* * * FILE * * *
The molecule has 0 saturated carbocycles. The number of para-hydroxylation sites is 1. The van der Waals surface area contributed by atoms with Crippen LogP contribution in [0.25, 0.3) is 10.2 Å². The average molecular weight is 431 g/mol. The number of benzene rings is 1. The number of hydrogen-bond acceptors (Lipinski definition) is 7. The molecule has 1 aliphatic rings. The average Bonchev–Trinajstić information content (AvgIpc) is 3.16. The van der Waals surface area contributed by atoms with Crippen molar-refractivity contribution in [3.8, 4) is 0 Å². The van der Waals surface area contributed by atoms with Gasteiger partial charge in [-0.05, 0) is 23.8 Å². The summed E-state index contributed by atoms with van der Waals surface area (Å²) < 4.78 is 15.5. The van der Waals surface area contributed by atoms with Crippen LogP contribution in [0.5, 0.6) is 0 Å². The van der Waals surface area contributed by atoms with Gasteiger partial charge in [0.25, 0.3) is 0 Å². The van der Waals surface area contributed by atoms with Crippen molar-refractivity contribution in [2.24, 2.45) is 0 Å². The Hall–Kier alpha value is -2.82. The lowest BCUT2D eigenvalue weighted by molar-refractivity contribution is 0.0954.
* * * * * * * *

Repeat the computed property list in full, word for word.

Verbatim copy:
The molecule has 0 saturated carbocycles. The number of para-hydroxylation sites is 1. The van der Waals surface area contributed by atoms with Crippen LogP contribution in [0.25, 0.3) is 10.2 Å². The average molecular weight is 431 g/mol. The number of benzene rings is 1. The number of hydrogen-bond acceptors (Lipinski definition) is 7. The molecule has 1 aliphatic rings. The average Bonchev–Trinajstić information content (AvgIpc) is 3.16. The van der Waals surface area contributed by atoms with Crippen molar-refractivity contribution in [3.8, 4) is 0 Å². The van der Waals surface area contributed by atoms with Gasteiger partial charge in [-0.05, 0) is 23.8 Å². The summed E-state index contributed by atoms with van der Waals surface area (Å²) < 4.78 is 15.5. The van der Waals surface area contributed by atoms with Crippen LogP contribution in [0.5, 0.6) is 0 Å². The van der Waals surface area contributed by atoms with Gasteiger partial charge in [0.25, 0.3) is 0 Å². The van der Waals surface area contributed by atoms with Crippen molar-refractivity contribution in [2.24, 2.45) is 0 Å². The Hall–Kier alpha value is -2.82. The lowest BCUT2D eigenvalue weighted by molar-refractivity contribution is 0.0954.